Of course vegetarianism is tolerated when it is the harmless sort that claims to be no more than a private choice, a matter of distaste for meat or of concern for personal health or the environment. But woe betides us if we openly challenge the barbarous order!

    At first we are laughed at. Caring about chickens and cows is supposed to be ridiculous. Laughing at a disturbing idea is a way to get rid of it without having to find logical arguments against it.

    But if we do not give in, the laughter turns sour. At first they found us funny, now they call us monsters. We are traitors to the human species since we would limit its rights. We are unworthy parents for not teaching our children the joys of dead flesh. If we care for animals we must be Nazi sympathizers since Hitler too loved dogs. Our ideas are those of an intolerant cult since they are different from what others believe.

    We are called terrorists; accused of worshipping nature or of breaking its laws. No argument is too farfetched when it comes to misrepresenting our ideas, putting us to shame and symbolically
    rejecting us from society.

    We refuse to apologize for our compassion. We are proud to declare that we are vegetarians. We are no longer willing to feel shame for refusing to kill. We are here; we are well alive and thinking and will speak out.

    To proclaim our existence
    All over the world we are millions of humans saying No to this carnage. Few civilizations have actually taken for granted that eating animals is justified. But when do you hear about those debates? Mentions of vegetarianism are systematically missing in textbooks and biographies.

    "The man who eats meat or the hunter who agrees with the cruelties of Nature, upholds with every bite of meat or fish that might is right." - Isaac Bashevis Singer, Nobel prize in Literature.

    By stepping forth we also prove that it is possible to live without meat. We live without eating cows or pigs, chicken or fish or prawns. And we are as alive and healthy as anyone else, despite those media-promoted "specialists" whose science consists of denying the facts. Neither vegetarianism nor Veganism (which rejects all animal products, including milk and eggs) has any particular negative effects on health - indeed; current studies tend to show the opposite!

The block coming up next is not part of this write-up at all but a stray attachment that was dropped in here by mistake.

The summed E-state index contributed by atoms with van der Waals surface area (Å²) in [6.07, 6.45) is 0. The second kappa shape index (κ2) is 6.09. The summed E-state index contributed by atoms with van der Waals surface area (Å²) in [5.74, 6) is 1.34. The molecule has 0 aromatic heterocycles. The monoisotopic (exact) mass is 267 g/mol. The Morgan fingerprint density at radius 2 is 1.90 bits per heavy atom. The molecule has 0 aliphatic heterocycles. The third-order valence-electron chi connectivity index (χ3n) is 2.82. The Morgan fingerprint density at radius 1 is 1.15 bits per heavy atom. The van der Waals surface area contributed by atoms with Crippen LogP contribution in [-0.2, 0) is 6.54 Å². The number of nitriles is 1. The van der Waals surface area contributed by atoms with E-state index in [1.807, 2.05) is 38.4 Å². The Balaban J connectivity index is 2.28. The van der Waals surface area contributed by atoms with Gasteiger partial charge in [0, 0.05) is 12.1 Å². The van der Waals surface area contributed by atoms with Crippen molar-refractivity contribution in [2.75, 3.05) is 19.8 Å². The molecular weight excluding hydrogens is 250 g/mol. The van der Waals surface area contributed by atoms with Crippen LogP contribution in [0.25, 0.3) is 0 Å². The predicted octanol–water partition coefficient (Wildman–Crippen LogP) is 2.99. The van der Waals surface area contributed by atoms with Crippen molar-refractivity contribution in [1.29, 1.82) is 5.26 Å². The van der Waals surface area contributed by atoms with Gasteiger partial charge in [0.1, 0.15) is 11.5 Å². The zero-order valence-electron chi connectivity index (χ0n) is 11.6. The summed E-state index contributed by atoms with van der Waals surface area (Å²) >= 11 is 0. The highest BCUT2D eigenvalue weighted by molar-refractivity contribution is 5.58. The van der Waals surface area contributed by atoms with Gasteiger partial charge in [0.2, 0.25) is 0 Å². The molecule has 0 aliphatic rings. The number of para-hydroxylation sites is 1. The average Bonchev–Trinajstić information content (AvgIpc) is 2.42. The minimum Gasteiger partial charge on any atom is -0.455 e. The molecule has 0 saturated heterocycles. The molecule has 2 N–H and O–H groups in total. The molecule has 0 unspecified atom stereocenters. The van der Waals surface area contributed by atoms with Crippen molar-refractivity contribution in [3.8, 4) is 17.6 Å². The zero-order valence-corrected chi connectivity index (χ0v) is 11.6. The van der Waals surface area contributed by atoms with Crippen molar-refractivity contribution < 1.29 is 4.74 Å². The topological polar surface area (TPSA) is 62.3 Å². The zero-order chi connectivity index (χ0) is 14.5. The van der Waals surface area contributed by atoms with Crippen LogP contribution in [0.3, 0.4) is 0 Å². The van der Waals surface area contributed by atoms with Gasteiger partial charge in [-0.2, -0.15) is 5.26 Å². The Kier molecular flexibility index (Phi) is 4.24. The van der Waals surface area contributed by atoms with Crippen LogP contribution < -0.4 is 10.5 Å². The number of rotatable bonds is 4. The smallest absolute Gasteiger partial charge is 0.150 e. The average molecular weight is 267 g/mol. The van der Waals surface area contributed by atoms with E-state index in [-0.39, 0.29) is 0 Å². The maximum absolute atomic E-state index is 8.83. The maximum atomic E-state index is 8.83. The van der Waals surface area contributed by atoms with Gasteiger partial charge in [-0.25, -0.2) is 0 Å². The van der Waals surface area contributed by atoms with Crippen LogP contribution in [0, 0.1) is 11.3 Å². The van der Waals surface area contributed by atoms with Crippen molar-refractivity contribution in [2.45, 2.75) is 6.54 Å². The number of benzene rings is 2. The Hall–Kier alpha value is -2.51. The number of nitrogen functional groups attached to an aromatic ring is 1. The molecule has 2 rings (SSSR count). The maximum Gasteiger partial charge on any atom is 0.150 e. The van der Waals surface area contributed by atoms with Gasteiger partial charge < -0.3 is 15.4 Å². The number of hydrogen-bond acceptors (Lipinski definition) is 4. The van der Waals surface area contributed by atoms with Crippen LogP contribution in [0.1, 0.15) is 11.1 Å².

There is no spell that says that to live one must kill. We are not obliged to do so, neither individually nor collectively. Animal husbandry does not provide food, since farm animals eat much more than their dead flesh can render. Despite this, massive public funding supports animal farming and fishing.

    To defend our rights
    No rights are granted to the animals that are raised and killed for food; but we who stand on their side do have rights, in principle. We are determined to exercise our rights in full, because they are our rights, and because they are theirs - the only rights that they may today, indirectly, enjoy.

    We have the right to receive decent meals at school, at work and wherever meals are served to groups of people. We have the right to raise our children without forcing upon them the products of the
    slaughterhouse.

    We are not willing to have our taxes used to support the raising and killing and the fishing for the tastes of others.

    We are no longer willing for our actions and our ideas to be systematically silenced. We no longer accept that the only public voices should be those of the corporations and intellectuals who defend the consumption of flesh.

    We demand an open debate.

    "We are the mirror of your guilty consciences
    and this mirror will no longer hide"

    Faced with images of heaps upon heaps of animals "destroyed" for case of bird flu, BSE or foot-and-mouth disease, we alone felt no shame. We were not shameful for ourselves. But we felt shame for all others.

    Above all, we were sad. However much we insist on asserting our pride in saying No to barbarity, this brings us no satisfaction. The animals are slaughtered by the billions. They are held to be dumb, their cries do not count. We shall speak out for them until the massacre halts.

    We are animals
    and stand in solidarity with all animals!

    -------------------------------------------------------------------

    Practical details and other informations

    The Veggie Pride is a demonstration open to any person who does not eat the animals. Concerning this restriction, check out our Frequently Asked Questions.

    2.30 pm : start of the demonstration
    We ask that the slogans, signs and streamers be exclusively centred on the vegetarianism or vegetarianism for the animals. The Veggie Pride being a demonstration of individuals expressing their pride to be vegetarians or vegans for the animals, we ask that no initials or name of organization be reproduced on the streamers and signs.

    4 pm : Arrival at the « Fontaine des Innocents » (fountain of the innocent ones)
    End of the procession and installation of a "happening" symbolizing the ocean of suffering and death imposed daily on the animals.

    4.30 pm - 5 pm : Happening
    The demonstration and the happening will be declared in prefecture in accordance with the law.

    From 5.30 pm : Various activities

    7.30 pm : Start of the after-pride
    A party will take place, further details will be given subsequently on our website. Possibility of accommodation or housing amongst inhabitants of Paris.


    To come to the Veggie Pride :